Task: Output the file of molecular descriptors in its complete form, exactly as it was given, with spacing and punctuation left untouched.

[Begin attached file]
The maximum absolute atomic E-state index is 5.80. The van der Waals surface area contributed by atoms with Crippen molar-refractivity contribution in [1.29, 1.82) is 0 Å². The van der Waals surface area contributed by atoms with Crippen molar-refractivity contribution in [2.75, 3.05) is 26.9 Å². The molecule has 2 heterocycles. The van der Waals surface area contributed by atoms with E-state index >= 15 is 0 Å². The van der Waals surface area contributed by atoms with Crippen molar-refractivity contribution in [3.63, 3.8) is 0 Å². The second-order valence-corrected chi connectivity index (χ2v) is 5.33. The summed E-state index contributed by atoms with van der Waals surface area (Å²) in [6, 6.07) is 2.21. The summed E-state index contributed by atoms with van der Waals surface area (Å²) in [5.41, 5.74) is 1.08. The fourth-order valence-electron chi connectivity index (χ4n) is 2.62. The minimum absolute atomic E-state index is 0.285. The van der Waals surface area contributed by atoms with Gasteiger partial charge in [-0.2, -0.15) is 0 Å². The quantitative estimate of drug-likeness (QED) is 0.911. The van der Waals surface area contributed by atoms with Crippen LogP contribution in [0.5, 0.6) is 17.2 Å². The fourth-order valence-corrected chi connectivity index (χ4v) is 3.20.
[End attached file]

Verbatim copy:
The maximum absolute atomic E-state index is 5.80. The van der Waals surface area contributed by atoms with Crippen molar-refractivity contribution in [1.29, 1.82) is 0 Å². The van der Waals surface area contributed by atoms with Crippen molar-refractivity contribution in [2.75, 3.05) is 26.9 Å². The molecule has 2 heterocycles. The van der Waals surface area contributed by atoms with E-state index >= 15 is 0 Å². The van der Waals surface area contributed by atoms with Crippen molar-refractivity contribution in [3.63, 3.8) is 0 Å². The second-order valence-corrected chi connectivity index (χ2v) is 5.33. The summed E-state index contributed by atoms with van der Waals surface area (Å²) in [6, 6.07) is 2.21. The summed E-state index contributed by atoms with van der Waals surface area (Å²) in [5.41, 5.74) is 1.08. The fourth-order valence-electron chi connectivity index (χ4n) is 2.62. The minimum absolute atomic E-state index is 0.285. The van der Waals surface area contributed by atoms with Gasteiger partial charge in [-0.2, -0.15) is 0 Å². The quantitative estimate of drug-likeness (QED) is 0.911. The van der Waals surface area contributed by atoms with Crippen LogP contribution in [0.5, 0.6) is 17.2 Å². The fourth-order valence-corrected chi connectivity index (χ4v) is 3.20.